In the above example, we can see that the man’s parents believed the truth, but because of their desire to please the other Jews and to avoid being put out of the synagogue, they decided “not to tell.” The problem they had, simply put, is that they were trying to be men-pleasers. Paul posed the question in Galatians 1:10, “For do I now persuade men, or God? Or do I seek to please men? For if I yet pleased men, I should not be the servant of Christ.” Our confidence is to be in the Lord and his word, not in ourselves or our standing with other men. Sadly, some seem to value the praise of men more than the praise of God and are thus willing to sit silently by while error is promoted and applied (Jn. 12:42-43). Brother Dan Shipley commented on this very problem in an excellent article entitled “Closet Convictions” (Plain Talk, Vol. 17, no.2, p. 3). After quoting the passage in John 12:42-43, he said:

From its beginning, the cause of Christ has suffered because of disciples with closet convictions; the kind of men who know and believe the truth but will not stand up for it. Consider for example, these influential rulers of our text. Potentially, their worth to the cause of their unconfessed Christ was immeasurable; effectively, how-ever, they contributed absolutely nothing. Worse, their influence remained where they did, as must always be the case. What a testimonial to the tremendous swaying power of cowardice and pride:  it keeps them among those who they oppose and puts them in opposition to their own faith and convictions. “But, after all,” they may have reasoned,” we do have our standing in the community to think about. And besides, how could we ever explain to our friends of the synagogue circle about what we really believe? Why, what would they think?”  and so goes people-pleasing religion.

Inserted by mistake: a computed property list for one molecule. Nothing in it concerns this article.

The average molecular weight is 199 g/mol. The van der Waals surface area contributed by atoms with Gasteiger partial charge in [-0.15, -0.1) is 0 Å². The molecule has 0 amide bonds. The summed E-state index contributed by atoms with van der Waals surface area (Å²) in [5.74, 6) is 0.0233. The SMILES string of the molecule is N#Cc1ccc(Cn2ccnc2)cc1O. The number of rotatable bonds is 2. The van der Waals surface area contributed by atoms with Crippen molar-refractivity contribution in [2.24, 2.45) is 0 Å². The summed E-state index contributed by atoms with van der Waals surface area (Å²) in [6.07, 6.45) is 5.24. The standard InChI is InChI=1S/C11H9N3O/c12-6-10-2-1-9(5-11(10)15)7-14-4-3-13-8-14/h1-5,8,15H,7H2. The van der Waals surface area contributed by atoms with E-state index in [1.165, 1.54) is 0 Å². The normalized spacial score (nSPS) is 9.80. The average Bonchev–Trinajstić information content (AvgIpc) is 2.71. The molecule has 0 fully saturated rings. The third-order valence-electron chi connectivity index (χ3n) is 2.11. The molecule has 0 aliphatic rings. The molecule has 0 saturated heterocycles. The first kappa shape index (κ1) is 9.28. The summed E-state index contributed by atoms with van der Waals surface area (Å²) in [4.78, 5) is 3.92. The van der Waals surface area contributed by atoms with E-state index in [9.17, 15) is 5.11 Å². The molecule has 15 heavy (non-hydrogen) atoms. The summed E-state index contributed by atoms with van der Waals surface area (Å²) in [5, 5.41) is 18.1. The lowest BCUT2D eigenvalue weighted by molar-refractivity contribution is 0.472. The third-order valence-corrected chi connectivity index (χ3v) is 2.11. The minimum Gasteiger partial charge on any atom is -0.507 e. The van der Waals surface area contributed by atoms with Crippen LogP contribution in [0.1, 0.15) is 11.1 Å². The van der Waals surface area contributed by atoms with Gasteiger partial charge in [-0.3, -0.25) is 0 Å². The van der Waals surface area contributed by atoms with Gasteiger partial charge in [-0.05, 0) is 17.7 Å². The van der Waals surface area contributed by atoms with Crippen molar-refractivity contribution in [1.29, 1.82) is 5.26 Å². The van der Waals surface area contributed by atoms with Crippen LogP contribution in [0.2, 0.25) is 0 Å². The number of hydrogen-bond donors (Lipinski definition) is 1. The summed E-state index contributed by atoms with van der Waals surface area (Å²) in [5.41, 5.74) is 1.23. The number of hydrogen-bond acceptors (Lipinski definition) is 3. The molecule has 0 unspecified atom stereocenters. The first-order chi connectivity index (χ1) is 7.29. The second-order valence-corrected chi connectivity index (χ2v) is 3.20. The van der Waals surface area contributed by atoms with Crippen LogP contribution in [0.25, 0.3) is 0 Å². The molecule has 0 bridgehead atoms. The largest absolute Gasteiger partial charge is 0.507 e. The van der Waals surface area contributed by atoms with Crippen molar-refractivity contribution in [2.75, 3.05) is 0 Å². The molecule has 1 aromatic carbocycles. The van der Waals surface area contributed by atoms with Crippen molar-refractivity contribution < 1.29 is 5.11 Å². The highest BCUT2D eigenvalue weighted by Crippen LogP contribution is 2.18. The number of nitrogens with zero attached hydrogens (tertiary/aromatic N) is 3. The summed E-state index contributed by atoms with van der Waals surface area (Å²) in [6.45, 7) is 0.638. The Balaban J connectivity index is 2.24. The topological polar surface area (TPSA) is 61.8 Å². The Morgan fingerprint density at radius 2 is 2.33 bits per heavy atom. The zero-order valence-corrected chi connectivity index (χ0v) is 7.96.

To the above I can only add a hearty “amen”!

As preachers and Christians all of us must realize that we have a grave responsibility to stand up and stand firm. There is no excuse for the “don’t ask, don’t tell” policy of some in the religious world and even some among our own brethren. I have heard reports of some capable and eloquent gospel preachers who go to areas where certain false doctrines are not only taught, but also practiced, yet nothing is said regarding these problems from the pulpit. Are we developing our own “don’t ask, don’t tell” policy regarding controversial issues? Do we have the concept that if “they won’t ask me about these matters, I won’t tell them”? And even if I am asked regarding my convictions, am I willing to state them forthrightly, without fear of losing friendships and acquaintances?

Peter commands that we “be ready always to give an answer to every man that asketh you a reason of the hope that is in you with meekness and fear” (1 Peter 3:15). Are you ashamed and embarrassed to do so? Paul was not (Rom. 1:16). May our attitude be that of the apostle Paul as expressed in 2 Corinthians 5:9: “Wherefore we labour, that, whether present or absent, we may be accepted of him.”

Guardian of Truth XXXVIII: 14, p. 16-18
July 21, 1994